There’s a wealth of wonderful, useful information to be found regarding self-employment, but because there’s so much, it can be overwhelming to begin. To offer you a supportive nudge and a way in, I recommend the two resources listed below. They’ve helped me the most on my journey of creating healthy, ever-improving self-employment that really works for highly sensitive me:

  • Barbara Winter’s book Making a Living Without a Job: Winning Ways for Creating Work That You Love (there’s now a revised edition), and
  • Darren Rowse’s Problogger website and e-books, which are packed with inspiration and practical tools for creating and growing an Internet-based business.

Good luck, and make sure to spread the word within the HSP community if you become your own boss. We’re rooting for you.


About gkerina

As a freelance writer, editor, and teacher, Grace Kerina’s mission is to eliminate writer’s block from the planet. She pays close attention to what makes people stop writing, creating, or living true and comes up with ways to help, some of which are on the wacky side but still weirdly work. Her e-courses, services, and publications help writers tap inspiration so they can share their wisdom and make a difference. Connect with Grace at her website.


  1. Melissa Danielle on January 27, 2014 at 1:34 am

    It took me a long time to acknowledge that I was a HSP. I spent many years cycling in and out of jobs that left me exhausted, drained, and physically sick, thinking that I just needed to find the “right” job and then I wouldn’t feel this way again. Even though it’s been rocky at times, self-employment definitely ended up being the right “job”.

    • Maria on January 27, 2014 at 5:12 am

      Thanks, Melissa for your feedback. I am hearing from more and more HSPs that self employment is for them. It can be an excellent way for us to develop our gifts in a way that suits our needs.


  2. Lu on October 10, 2014 at 3:21 pm

    Excellent post. I’m currently employed and actually enjoy my job but find that the work schedules are very difficult on me as an HSP,so self employment sometimes looks like a viable option for me. Hopefully one day I will gain the courage to try it out!

    • Maria Hill on October 10, 2014 at 3:33 pm

      Hi Lu,

      Thank you for writing. I am glad that you are considering self employment because it can offer you greater control over your life. I know how difficult modern work environments are for HSPs so starting to come up with some ideas is worth considering. I am finding that working in stages helps a lot of HSPs. For example: research, brainstorming etc just to pick a path. The researching how to go about it etc. By going slowly you may actually get there faster and in a happier way.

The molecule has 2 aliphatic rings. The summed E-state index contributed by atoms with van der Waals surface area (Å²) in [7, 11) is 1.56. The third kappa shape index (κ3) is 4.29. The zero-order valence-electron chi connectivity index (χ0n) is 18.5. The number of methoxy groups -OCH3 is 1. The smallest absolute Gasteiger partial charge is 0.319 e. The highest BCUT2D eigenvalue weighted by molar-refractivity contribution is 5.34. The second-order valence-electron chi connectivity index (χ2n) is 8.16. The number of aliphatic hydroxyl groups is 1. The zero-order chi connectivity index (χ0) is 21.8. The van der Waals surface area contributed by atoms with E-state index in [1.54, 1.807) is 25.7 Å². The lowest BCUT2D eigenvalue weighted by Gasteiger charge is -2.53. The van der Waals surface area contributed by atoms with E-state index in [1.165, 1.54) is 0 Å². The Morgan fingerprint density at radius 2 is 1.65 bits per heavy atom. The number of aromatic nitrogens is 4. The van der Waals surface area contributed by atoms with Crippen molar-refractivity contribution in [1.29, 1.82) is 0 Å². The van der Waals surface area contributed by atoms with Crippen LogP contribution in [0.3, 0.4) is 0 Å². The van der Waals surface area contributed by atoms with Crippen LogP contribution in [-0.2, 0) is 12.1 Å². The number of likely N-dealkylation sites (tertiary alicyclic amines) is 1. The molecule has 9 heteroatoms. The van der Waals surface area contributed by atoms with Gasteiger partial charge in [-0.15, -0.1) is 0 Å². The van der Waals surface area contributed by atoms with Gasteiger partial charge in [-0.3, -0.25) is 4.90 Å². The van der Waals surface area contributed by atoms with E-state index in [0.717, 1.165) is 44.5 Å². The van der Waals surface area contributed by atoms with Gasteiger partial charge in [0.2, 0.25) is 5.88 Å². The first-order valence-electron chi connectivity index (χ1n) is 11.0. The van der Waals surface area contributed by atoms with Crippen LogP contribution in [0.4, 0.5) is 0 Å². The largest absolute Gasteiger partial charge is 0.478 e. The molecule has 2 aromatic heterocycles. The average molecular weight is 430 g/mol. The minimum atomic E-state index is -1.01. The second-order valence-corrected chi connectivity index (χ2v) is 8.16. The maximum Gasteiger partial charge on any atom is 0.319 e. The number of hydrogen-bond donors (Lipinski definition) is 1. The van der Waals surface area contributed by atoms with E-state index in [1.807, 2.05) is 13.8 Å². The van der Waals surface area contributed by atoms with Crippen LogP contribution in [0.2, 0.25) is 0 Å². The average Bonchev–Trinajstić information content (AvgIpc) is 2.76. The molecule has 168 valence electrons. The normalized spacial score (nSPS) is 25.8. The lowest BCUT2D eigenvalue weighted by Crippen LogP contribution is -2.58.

I hope this helps,

    • Lu on October 11, 2014 at 4:07 pm

      Excellent advice,thanks Maria.

    • Grace Kerina on January 24, 2015 at 10:33 am

      Hi, Lu and Maria

      It’s so true sometimes that something as simple as being able to determine our own work schedule can be the difference between whether a job is healthy or not. Knowing this and doing something effective about it can be two different things! I love your advice, Maria, to move toward the goal in stages. There’s something grounding about doing it that way, I find. It’s like I can remain fully funcitoning even as change happens, versus trying to do too big a jump at once and getting off kilter.

      Do you know about Kaizen? It’s a Japanese concept of taking mico steps to reach a goal. There’s a super little book about it: One Small Step Can Change Your Life, by Robert Maurer. I wrote a little blurb about it on Highly Sensitive Power a while back about how it healped me deal with earthquake preparations (

      I send you strength and hope, Lu.

  3. Dawn on January 15, 2015 at 4:40 pm

    I know this comment can be a bit off-the topic and also a bit late, but I just want to share my experience in case someone out there can give me good advice… First, this post made ever more sure that I’m also not fit for the normal 40-h week, and I’m glad I can work independently most of the time. Still, there are times when I just get so frustrated because of my “silly brain”. Several times a week I solve problems or encounter them in my work -things that I didn’t expect and I can’t solve right away. I have to think a lot, find information, apply it, be critical, create new, brainstorm… all this for a problem that can be very small in the scale of the whole project I’m working with. It can be that I can’t think about anything else besides that small problem, and I’m trying to see the consequences of the problems way ahead of time, and often over think them before I even have discussed them with anyone else, and it makes me exhausted. As a consequence, I may have found a solution, but for the rest of the day, I’m out of the game. Then I always have the feeling that I should be doing more and not wasting half the day being exhausted. I know that sometimes the active moments are also those that give the biggest bursts of ideas, but I would also like to be able to do more “regular” work, or return to doing normal work after solving problems. Have you got any similar experiences, and what have you done to help yourself with over-excitement about work?